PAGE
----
Brand Partnerships: Owning the label
Chair: Jeremy Paterson, IF Media Consultancy (UK)
Panellists: Francesca Blackburn, WME (UK) | Gary Cohen, ATC Live (UK) | Will Dowdy, AEG UK | Debbie Ward, Paradigm Talent Agency (UK) | Bob Workman, Warner Music (UK)
Chair Jeremy Patterson from IF Media referenced brands' developing approach to the music industry and asked panellists what they think has changed the most in the past five years.
Bob Workman from Warner Music said the emergence of Instagram and similar platforms, and a focus on visual content, has increased the bandwidth for brands, maximising the ability people have to consume high-quality content in all its forms.
Concerning what the industry has to offer brands, Paradigm’s Debbie Ward said that the scale of the agency’s roster is attractive to sponsors, while Francesca Blackburn from WME added that artists now want to work with brands more, as they can see how it can elevate their presence.
A brand can form part of the experience that live events create and “from a marketing perspective, that beats anything digital can do,” said AEG’s Will Dowdy.
Dowdy added that the digital world has led to a developing of “short-termism” in the minds of marketers. “You can now alter campaigns minute by minute,” he explained, “so we have to justify that ten-year investment a lot more.” However, he maintained that the long-term investment is still needed to “get that authenticity of partnership."
Gary Cohen said the digital landscape allows fans to see more of the human side of the artist, while Workman talked of the bandwidth of artists like Stormzy, with music only forming a “small percent” of his brand. “We have to tap into that width.”
“The most successful brand campaign is one that covers all aspects of the industry,” said Blackburn. “We need to pull together to do this.”
Paterson said the music industry can seem like a confusing world for a brand to approach and asked each panellist how we can rectify this. Cohen admitted that brands may have been “stung” by the music industry in the past - so “we need to win back the trust.”
“It’s a gamble for a brand investing in an artist,” added Ward, “so it’s really important to focus on the delivery side.”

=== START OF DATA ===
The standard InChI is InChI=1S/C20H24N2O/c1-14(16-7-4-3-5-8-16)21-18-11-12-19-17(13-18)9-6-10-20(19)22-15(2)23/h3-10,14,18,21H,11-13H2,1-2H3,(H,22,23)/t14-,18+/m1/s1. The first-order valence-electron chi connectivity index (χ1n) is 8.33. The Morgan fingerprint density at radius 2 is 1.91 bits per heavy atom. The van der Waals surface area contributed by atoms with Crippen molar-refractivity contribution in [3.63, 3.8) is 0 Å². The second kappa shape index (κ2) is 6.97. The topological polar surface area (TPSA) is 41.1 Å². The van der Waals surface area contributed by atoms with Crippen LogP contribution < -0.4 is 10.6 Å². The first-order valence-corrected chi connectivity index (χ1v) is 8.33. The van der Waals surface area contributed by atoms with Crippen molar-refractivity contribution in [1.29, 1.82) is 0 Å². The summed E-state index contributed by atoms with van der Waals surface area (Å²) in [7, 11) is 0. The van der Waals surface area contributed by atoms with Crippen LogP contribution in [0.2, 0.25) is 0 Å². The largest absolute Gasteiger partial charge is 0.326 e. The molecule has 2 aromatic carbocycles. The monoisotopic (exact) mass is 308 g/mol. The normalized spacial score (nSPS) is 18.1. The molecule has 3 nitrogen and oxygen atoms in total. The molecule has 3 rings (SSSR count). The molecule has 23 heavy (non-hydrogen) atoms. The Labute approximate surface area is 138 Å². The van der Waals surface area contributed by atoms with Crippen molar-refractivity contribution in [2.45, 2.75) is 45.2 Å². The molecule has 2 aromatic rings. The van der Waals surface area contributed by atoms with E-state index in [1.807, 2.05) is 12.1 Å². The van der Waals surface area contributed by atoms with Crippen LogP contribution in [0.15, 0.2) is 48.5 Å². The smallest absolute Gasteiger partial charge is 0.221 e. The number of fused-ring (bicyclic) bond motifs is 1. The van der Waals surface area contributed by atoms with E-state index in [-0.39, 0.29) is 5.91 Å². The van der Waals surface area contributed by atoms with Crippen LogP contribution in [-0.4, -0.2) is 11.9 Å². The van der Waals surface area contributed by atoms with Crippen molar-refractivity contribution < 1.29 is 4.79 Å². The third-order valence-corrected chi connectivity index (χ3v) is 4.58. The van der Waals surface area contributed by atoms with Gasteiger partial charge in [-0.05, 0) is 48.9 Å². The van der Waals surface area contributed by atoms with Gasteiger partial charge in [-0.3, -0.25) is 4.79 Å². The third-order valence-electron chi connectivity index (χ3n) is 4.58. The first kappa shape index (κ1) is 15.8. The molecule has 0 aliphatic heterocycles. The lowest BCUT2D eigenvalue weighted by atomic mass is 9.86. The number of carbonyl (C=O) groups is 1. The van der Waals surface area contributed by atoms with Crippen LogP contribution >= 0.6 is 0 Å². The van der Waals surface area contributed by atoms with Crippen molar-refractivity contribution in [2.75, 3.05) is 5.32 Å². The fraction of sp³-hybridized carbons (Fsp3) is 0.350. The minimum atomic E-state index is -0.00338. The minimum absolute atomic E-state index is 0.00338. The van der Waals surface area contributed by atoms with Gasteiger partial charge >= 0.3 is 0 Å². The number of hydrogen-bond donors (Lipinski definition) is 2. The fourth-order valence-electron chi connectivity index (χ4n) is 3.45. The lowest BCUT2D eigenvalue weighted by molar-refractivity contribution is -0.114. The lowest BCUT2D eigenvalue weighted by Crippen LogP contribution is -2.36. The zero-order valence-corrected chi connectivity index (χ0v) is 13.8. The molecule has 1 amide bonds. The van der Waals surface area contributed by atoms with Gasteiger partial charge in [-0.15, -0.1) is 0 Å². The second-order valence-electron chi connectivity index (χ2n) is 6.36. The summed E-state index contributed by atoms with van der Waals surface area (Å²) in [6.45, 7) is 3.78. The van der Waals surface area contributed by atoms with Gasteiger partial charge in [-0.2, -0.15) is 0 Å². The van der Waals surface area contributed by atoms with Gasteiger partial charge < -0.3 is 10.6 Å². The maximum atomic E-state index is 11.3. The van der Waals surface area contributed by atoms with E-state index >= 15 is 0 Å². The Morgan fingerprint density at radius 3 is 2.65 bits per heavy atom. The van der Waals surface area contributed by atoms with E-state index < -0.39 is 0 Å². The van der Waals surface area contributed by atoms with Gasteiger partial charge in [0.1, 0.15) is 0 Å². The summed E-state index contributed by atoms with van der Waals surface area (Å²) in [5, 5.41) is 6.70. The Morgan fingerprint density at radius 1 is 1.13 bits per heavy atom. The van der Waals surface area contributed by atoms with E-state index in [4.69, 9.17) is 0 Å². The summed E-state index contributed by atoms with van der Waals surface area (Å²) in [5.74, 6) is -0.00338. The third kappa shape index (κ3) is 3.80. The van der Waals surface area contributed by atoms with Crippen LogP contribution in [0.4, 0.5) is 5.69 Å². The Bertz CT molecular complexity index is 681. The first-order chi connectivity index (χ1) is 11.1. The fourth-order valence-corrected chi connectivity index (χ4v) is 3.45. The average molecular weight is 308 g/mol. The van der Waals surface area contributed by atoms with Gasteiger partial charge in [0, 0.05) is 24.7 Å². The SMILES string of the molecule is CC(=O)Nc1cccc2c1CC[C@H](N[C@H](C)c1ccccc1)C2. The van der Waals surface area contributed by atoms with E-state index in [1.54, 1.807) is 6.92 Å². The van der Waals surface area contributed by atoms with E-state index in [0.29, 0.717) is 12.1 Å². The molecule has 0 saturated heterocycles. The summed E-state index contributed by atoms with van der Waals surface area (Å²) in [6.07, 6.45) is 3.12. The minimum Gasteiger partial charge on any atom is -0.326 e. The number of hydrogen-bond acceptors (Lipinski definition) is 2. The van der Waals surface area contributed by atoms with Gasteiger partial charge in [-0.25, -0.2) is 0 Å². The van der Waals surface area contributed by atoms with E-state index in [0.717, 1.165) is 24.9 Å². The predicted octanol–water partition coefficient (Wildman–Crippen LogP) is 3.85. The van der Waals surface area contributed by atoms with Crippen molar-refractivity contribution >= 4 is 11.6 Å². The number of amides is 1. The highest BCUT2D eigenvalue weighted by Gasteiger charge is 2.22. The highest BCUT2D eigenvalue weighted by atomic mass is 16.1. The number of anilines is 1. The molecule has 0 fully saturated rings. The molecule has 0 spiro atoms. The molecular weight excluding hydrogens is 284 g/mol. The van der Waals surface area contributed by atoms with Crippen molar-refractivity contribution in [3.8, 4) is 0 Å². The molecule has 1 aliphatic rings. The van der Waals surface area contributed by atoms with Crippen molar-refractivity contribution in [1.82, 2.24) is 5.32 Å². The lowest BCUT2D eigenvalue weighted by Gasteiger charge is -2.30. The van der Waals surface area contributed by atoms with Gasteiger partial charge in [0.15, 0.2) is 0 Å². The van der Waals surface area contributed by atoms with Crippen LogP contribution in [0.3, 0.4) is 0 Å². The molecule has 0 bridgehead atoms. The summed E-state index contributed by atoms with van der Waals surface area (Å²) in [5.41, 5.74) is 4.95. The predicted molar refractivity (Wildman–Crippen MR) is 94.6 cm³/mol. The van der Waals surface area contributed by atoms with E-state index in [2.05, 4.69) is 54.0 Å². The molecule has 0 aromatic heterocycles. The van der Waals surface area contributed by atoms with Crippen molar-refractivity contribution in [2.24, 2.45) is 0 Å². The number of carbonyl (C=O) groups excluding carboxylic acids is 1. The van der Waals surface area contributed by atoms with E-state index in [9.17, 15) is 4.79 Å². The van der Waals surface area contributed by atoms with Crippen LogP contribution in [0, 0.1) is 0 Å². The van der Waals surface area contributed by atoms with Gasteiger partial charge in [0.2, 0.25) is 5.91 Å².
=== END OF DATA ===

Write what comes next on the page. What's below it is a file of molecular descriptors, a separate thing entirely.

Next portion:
For Blackburn, having a direct relationship between the brand and artist can introduce a degree of flexibility. Workman agreed that, with some artists, it works well to get them in the room from the beginning. “Involving the artist is a really powerful thing sometimes.”
Workman offered the example of Ed Sheeran’s Heinz Ketchup campaign, which he calls a “rarity”. The brand went with the artist’s creative idea and let all communication be done through his own channels.
Dowdy agreed that we are seeing more willingness from brands to go all in, citing the Ray-Bans partnership at All Points East with Peggy Gou.
What has allowed this kind of fluid partnership? “Visibility has changed,” said Blackburn, “everyone is constantly consuming content.”
Workman said there is a lot more innovative work and ideas coming out of brand agencies nowadays, with Ward and Dowdy agreeing that you have to work a lot harder and develop an authentic integration to be effective.
Paterson asked if a partnership with a artist tends to turn into a personality, rather than music brand, at some point. The panellists said yes, offering Rihanna as an example of an artist that is “now her own brand”.
Blackburn added that we should expect to see more artists owning their own brands as well.
Cohen said a shift towards long-term partnerships, “relationships with legacy” is what he is really after, adding that the music industry needs to understand the brand’s business a lot more for this to be successful.
In terms of landing deals, Dowdy said that “fewer, better and bigger KPIs” (key performance indicators) would help delivery. “It is difficult to show the value of partnership and we need to find a way to put these metrics in.”
Cohen said sometimes data can get you the deal, while Ward added that data needs to be supplemented with some “anecdotal, character-led case studies.”
When it comes to working with emerging artists, Cohen heeded caution. “It’s up to us to put a value on where we see artists going.”